Saab Sale Slipping Away?
The owners of Koenigsegg Group are devolving into internecine warfare, even (especially?) as they attempt to buy Saab Automobile from General Motors. Swedish business daily Dagens Industri reports that the chaotic disputes between the principal shareholders threatens to torpedo the entire buying process. Norwegian businessman Bård Eker, who owns nearly 25 percent of the Koenigsegg Group, says if the disputes aren’t sorted out by Wednesday, September 30, he’s out. For good. Färdig. And who do we blame for this last minute brinksmanship? None other than deal-defenestrated California’s sub-prime tycoon, Mark Bishop.
Bishop, currently involved in Canadian group Omniarc, is reportedly trying to sell large quantities of Koenigsegg shares that he no longer owns. Bishop’s using a previously convicted Norwegian businessman as a front man. Bishop denies that he’s selling the shares in question—despite the fact that Dagens Industri has documentation proving that Bishop has commissioned Norwegian ex-con Thomas Oye to sell Koenigsegg shares.
What’s more, Thomas Oye confirms the deal. “Mark Bishop has asked me to find a buyer for his shares, “said Thomas Oye. Carnegie boss Anders Onarheim has also heard someone is trying to dump Koenigsegg shares—while Carnegie are trying to get the company $ 100 million in fresh money. “It’s not easy to sell shares if someone else tries to sell at a much lower price at the same time.”
For his part, Bard Eker calls Bishop’s machinations “an open wound.” In any case, it’s a race against the clock for Saab, the owner GM, the prospective buyer Koenigsegg, the unions and the Government—all of whom must act in concert to save the jobs of 3,500 employees and the future of the venerable automaker.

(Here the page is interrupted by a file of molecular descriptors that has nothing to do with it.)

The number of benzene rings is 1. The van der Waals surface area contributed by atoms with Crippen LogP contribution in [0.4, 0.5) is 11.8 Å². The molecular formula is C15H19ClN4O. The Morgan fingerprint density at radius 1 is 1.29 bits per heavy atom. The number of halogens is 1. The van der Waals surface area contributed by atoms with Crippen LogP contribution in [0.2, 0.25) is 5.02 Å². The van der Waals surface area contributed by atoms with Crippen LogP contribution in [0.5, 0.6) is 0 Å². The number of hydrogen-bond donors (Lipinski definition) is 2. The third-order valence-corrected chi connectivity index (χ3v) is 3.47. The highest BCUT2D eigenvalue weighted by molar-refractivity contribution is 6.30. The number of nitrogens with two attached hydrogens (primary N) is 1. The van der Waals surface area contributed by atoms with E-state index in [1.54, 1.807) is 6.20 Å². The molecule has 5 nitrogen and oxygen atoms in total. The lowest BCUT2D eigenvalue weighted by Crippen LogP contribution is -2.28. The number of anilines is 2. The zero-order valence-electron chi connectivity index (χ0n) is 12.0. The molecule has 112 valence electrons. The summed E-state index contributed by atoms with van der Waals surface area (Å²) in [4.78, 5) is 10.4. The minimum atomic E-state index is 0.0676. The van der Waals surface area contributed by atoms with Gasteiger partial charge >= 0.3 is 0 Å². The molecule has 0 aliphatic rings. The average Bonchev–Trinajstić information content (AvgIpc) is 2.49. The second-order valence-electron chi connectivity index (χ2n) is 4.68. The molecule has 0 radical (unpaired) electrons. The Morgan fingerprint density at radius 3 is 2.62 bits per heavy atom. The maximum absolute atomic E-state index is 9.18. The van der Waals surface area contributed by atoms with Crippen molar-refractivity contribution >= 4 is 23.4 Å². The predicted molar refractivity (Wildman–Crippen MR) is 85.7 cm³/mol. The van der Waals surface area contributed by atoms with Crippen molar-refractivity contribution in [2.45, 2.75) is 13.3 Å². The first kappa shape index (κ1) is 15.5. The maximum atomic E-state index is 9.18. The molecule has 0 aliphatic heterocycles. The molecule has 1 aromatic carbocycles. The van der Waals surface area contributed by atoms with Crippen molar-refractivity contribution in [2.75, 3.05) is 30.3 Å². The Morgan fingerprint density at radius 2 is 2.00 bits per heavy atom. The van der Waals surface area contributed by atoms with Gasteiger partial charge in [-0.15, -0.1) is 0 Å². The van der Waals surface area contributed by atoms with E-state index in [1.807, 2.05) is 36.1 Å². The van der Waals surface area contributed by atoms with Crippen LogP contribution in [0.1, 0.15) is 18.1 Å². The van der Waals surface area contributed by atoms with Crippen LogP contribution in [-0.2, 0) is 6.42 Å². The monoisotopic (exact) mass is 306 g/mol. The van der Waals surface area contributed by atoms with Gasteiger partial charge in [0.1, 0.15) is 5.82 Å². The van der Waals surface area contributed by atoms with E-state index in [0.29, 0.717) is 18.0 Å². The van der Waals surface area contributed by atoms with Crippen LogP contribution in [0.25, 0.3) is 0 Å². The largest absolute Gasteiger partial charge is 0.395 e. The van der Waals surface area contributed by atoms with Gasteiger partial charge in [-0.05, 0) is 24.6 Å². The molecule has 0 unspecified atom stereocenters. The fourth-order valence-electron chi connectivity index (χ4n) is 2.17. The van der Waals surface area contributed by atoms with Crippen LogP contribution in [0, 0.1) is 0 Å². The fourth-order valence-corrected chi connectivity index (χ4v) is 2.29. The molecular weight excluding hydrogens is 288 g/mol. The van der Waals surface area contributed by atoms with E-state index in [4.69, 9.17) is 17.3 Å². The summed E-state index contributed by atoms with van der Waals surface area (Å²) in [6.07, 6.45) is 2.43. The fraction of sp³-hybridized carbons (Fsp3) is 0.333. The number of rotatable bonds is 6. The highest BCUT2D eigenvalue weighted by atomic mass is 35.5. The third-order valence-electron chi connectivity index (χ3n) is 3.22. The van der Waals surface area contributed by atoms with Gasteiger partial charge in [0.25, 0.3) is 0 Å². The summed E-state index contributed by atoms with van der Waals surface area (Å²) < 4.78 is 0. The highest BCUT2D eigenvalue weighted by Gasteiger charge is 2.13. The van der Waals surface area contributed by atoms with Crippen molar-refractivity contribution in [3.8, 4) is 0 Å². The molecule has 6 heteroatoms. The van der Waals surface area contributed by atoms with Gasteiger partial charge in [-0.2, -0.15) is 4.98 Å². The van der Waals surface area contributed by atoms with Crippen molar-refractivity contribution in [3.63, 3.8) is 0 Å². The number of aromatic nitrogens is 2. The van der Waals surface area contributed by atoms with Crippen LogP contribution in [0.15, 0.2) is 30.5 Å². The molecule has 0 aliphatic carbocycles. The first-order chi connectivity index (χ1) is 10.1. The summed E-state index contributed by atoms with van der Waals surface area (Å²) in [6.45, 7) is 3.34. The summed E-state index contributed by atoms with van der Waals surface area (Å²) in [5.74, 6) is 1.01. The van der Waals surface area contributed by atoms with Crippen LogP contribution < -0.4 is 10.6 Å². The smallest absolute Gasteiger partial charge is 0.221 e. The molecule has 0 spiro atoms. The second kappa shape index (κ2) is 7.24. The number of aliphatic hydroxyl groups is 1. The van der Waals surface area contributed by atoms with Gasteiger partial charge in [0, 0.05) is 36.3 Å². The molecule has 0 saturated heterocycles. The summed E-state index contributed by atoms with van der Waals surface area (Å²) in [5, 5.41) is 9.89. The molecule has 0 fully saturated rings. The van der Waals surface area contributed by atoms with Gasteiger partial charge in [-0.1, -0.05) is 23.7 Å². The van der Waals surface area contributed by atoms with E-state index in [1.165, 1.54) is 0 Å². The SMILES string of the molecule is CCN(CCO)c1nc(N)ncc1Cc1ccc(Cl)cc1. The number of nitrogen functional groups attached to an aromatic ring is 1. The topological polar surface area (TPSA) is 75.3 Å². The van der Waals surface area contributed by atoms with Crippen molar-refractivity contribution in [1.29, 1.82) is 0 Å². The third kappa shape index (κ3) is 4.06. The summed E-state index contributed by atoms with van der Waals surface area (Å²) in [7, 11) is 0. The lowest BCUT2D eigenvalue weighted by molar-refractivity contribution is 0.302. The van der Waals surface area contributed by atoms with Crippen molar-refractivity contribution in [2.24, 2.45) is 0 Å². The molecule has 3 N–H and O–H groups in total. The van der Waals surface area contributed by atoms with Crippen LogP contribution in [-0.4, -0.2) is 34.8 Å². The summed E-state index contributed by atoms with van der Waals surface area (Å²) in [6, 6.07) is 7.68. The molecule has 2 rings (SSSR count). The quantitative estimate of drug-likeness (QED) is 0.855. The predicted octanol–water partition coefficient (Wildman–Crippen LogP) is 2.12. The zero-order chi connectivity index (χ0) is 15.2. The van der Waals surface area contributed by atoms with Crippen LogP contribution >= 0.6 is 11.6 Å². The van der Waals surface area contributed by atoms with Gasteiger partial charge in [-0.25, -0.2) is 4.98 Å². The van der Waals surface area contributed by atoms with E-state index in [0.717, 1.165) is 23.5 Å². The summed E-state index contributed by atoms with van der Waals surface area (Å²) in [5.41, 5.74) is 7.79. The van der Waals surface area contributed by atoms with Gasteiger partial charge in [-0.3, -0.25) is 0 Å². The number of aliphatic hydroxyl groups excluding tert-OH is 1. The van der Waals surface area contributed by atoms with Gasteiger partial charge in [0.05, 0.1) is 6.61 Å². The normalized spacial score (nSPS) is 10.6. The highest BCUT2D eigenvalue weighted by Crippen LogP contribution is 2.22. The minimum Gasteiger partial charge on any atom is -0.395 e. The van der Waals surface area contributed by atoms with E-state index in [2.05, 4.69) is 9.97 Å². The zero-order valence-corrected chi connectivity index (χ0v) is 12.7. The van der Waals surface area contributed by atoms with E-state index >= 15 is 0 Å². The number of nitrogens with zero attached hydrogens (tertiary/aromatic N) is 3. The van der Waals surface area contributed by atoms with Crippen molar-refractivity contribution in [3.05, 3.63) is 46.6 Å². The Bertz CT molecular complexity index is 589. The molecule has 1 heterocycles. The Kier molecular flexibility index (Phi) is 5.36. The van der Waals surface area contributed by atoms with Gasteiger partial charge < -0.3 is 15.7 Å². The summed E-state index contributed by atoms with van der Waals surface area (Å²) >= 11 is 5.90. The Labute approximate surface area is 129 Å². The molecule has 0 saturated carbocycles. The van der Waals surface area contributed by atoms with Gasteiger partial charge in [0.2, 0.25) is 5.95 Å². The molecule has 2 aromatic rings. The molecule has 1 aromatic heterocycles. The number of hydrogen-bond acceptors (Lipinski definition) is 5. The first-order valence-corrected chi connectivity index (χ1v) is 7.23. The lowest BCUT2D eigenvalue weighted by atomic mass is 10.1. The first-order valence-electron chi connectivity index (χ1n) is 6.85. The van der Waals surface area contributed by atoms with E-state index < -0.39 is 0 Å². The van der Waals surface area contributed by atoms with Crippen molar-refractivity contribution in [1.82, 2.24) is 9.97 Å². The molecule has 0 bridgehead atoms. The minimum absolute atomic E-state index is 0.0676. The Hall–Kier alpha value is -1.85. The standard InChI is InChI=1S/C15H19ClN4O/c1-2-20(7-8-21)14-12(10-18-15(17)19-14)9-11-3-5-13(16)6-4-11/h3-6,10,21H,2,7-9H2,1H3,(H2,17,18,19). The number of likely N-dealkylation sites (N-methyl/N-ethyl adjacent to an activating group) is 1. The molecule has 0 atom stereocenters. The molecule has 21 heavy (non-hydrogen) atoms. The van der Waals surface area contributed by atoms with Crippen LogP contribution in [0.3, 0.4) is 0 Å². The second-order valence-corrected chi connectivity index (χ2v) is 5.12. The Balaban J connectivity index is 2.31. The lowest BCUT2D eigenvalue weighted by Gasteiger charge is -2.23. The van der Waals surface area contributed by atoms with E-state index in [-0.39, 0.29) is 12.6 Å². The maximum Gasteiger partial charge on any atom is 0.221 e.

Koenigsegg Group claimed to have gathered together 700 million SEK (MUSD 100) for a deal that will cost between $1.5 to $1.8 billion. In theory, the difference will come from an EIB loan (offer expires October 31st) and Beijing Automotive. But many have wondered why the people fronting the purchase are not those assuming the majority of the risk. And now it becomes clear that Norwegian investment bankers Carnegie have decided to stop a share-issue planned to bring in close to 700 million SEK. Questions are being raised; is this the $100 million that the Koenigsegg group were to going to invest “out of their own pocket?”
General Motors has invested nearly $10 billion to jettison the “born from jets” brand. GM will continue to run Saab if the deal drags on beyond the end of next month. Meanwhile, Koenigsegg Group have to meet with certain key issues in the purchase agreement for it to remain valid.
After failing to put up the funds to complete the purchase, Koenigsegg Group opened to other investors. Beijing Automotive jumped in. Despite promising to invest 3 billion SEK ($420 million), their money is supposed to have zero influence on running the future company. The Chinese automaker would have us believe that that Beijing does not get any power—a patently absurd assertion considering that they would put in the lion’s share of the money needed to keep Saab alive.
There is considerable uncertainty about what sort of ownership the American Mark Bishop has in the Koenigsegg Group. Bishop was outed/left the deal but his shareholding is apparently uncertain when the purchase is still not implemented. The dispute between Mark Bishop and the rest of the Koenigsegg Group threatens the whole affair.
Mark Bishop was the driving force of the Koenigsegg Group’s original bid for Saab. After Bishop dropped out, Augie K Fabel—the group’s other (financially) strong man—does not want to be the front man for the Koenigsegg Group. But what is he afraid of? Why is it that they want to avoid being scrutinized? Koenigsegg Group are now searching for a person to head the board and take Fabela’s role.
So a group with no cash and no leader is going to take over an automaker, keep the Chinese majority shareholder from interfering and make it profitable? Good luck with that.
More by John A Cameron-Charles
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